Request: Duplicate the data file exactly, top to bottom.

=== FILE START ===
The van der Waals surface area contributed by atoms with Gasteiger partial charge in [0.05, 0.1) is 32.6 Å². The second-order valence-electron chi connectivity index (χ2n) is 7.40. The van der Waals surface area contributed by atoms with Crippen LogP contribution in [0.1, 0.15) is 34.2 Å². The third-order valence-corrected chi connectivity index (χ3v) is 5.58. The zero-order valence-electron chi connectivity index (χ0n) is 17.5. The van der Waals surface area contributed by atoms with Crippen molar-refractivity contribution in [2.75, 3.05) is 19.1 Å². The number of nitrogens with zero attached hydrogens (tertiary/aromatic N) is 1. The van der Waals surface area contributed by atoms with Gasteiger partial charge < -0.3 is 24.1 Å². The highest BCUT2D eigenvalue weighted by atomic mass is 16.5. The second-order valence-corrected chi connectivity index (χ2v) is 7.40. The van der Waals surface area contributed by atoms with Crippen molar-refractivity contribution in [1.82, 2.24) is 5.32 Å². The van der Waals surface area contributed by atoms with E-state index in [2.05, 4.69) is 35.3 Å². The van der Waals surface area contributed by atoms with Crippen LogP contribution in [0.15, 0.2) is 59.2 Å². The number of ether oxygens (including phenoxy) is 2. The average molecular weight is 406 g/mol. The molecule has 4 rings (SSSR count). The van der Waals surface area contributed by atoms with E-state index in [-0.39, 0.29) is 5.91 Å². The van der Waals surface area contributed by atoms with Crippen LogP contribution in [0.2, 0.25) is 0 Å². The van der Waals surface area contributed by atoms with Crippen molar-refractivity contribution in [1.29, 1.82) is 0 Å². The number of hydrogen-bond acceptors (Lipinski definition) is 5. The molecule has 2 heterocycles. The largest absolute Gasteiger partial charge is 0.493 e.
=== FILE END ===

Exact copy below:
The van der Waals surface area contributed by atoms with Gasteiger partial charge in [0.05, 0.1) is 32.6 Å². The second-order valence-electron chi connectivity index (χ2n) is 7.40. The van der Waals surface area contributed by atoms with Crippen LogP contribution in [0.1, 0.15) is 34.2 Å². The third-order valence-corrected chi connectivity index (χ3v) is 5.58. The zero-order valence-electron chi connectivity index (χ0n) is 17.5. The van der Waals surface area contributed by atoms with Crippen molar-refractivity contribution in [2.75, 3.05) is 19.1 Å². The number of nitrogens with zero attached hydrogens (tertiary/aromatic N) is 1. The van der Waals surface area contributed by atoms with Gasteiger partial charge < -0.3 is 24.1 Å². The highest BCUT2D eigenvalue weighted by atomic mass is 16.5. The second-order valence-corrected chi connectivity index (χ2v) is 7.40. The van der Waals surface area contributed by atoms with Crippen molar-refractivity contribution in [1.82, 2.24) is 5.32 Å². The van der Waals surface area contributed by atoms with E-state index in [2.05, 4.69) is 35.3 Å². The van der Waals surface area contributed by atoms with Crippen LogP contribution in [0.15, 0.2) is 59.2 Å². The number of ether oxygens (including phenoxy) is 2. The average molecular weight is 406 g/mol. The molecule has 4 rings (SSSR count). The van der Waals surface area contributed by atoms with E-state index in [-0.39, 0.29) is 5.91 Å². The van der Waals surface area contributed by atoms with Crippen LogP contribution in [0.2, 0.25) is 0 Å². The van der Waals surface area contributed by atoms with Crippen molar-refractivity contribution in [1.29, 1.82) is 0 Å². The number of hydrogen-bond acceptors (Lipinski definition) is 5. The molecule has 2 heterocycles. The largest absolute Gasteiger partial charge is 0.493 e.